Ethiopian Coffee Ceremony

Ethiopia’s coffee ceremony is an integral part of their social and cultural life. An invitation to attend a coffee ceremony is considered a mark of friendship or respect and is an excellent example of Ethiopian hospitality. Performing the ceremony is almost obligatory in the presence of a visitor, whatever the time of day. Don’t be in a hurry though – this special ceremony can take a few hours. So sit back and enjoy because it is most definitely not instant.

Coffee is taken with plenty of sugar (or in the countryside, salt) but no milk and is generally accompanied by lavish praise for its flavour and skilful preparation. Often it is complemented by a traditional snack food, such as popcorn, peanuts or cooked barley. In most parts of Ethiopia, the coffee ceremony takes place three times a day – in the morning, at noon and in the evening. It is the main social event within the village and a time to discuss the community, politics, life and about who did what with whom. If invited into a home to take part, remember – it is impolite to retire until you have consumed at least three cups, as the third round is considered to bestow a blessing. Transformation of the spirit is said to take place during the coffee ceremony through the completion of ‘Abol’ (the first round), ‘Tona’ (second round) and ‘Baraka’ (third round).

You’ll find that each region’s coffee will taste slightly different, according to the growing conditions. Kaffa’s forested hillsides, at 1,500 feet, provide larger trees to protect the coffee plants from the harsh sun. Harar is renowned for its longberry variety with its distinctive wine-like flavour and sharp acidic edge. And Sidamo’s beans, known as Yirgacheffes, have an unusual flavour. The coffee Arabica strain is Ethiopia’s original bean and the only one still grown and drunk there today. It does not have the excessive pungency or acidity of the neighbouring Kenyan brands and is much closer in character to the related Mocha variety of Yemen. The composition of its delicate and strong flavour can be lost if it is high roasted.

According to national folklore, the origin of coffee is firmly rooted in Ethiopia’s history. Their most popular legend concerns the goat herder from Kaffa, where the plants still grow wild in the forest hills. After discovering his goats to be excited, almost dancing on their hind legs, he noticed a few mangled branches of the coffee plant which was hung with bright red berries. He tried the berries himself and rushed home to his wife who told him that he must tell the monks. The monks tossed the sinful drug into the flames, an action soon to be followed by the smell we are all so familiar with now. They crushed the beans, raked them out of the fire, and distilled the stimulating substance in boiling water. Within minutes the monastery filled with the heavenly aroma of roasting beans, and the other monks gathered to investigate. After sitting up all night, they found a renewed energy to their holy devotions. The rest, as they say, is history.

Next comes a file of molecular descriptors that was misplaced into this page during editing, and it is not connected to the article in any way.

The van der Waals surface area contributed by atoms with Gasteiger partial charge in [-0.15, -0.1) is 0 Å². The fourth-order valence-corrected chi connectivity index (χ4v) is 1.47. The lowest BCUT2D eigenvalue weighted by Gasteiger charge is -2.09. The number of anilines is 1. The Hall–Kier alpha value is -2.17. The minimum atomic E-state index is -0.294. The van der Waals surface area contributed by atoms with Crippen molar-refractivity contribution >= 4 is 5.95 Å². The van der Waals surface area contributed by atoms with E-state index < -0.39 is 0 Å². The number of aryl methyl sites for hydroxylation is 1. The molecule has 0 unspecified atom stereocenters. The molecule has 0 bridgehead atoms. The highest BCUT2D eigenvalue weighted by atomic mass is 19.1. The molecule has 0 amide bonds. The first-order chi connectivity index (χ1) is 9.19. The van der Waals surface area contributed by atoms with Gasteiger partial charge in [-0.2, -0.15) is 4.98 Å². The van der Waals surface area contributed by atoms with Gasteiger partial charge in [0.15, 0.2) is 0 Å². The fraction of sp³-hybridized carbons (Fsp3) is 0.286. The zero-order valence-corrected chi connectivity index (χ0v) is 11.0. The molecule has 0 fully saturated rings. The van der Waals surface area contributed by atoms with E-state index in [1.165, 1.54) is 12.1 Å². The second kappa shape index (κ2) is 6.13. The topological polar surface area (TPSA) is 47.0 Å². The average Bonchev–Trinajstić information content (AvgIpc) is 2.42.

Coffee holds a sacred place in their country -just the growing and picking process of coffee involves over 12 million Ethiopians and produces over two-thirds of the country’s earnings. The best Ethiopian coffee may be compared with the finest coffee in the world, and premium washed Arabica beans fetch some of the highest prices on the world market. In a world where time has long become a commodity, the Ethiopian coffee ceremony takes us back to a time when value was given to conversation and human relations. Perhaps an ancient proverb best describes the place of coffee in Ethiopian life, “Buna dabo naw”, which when translated means “Coffee is our bread!”

 

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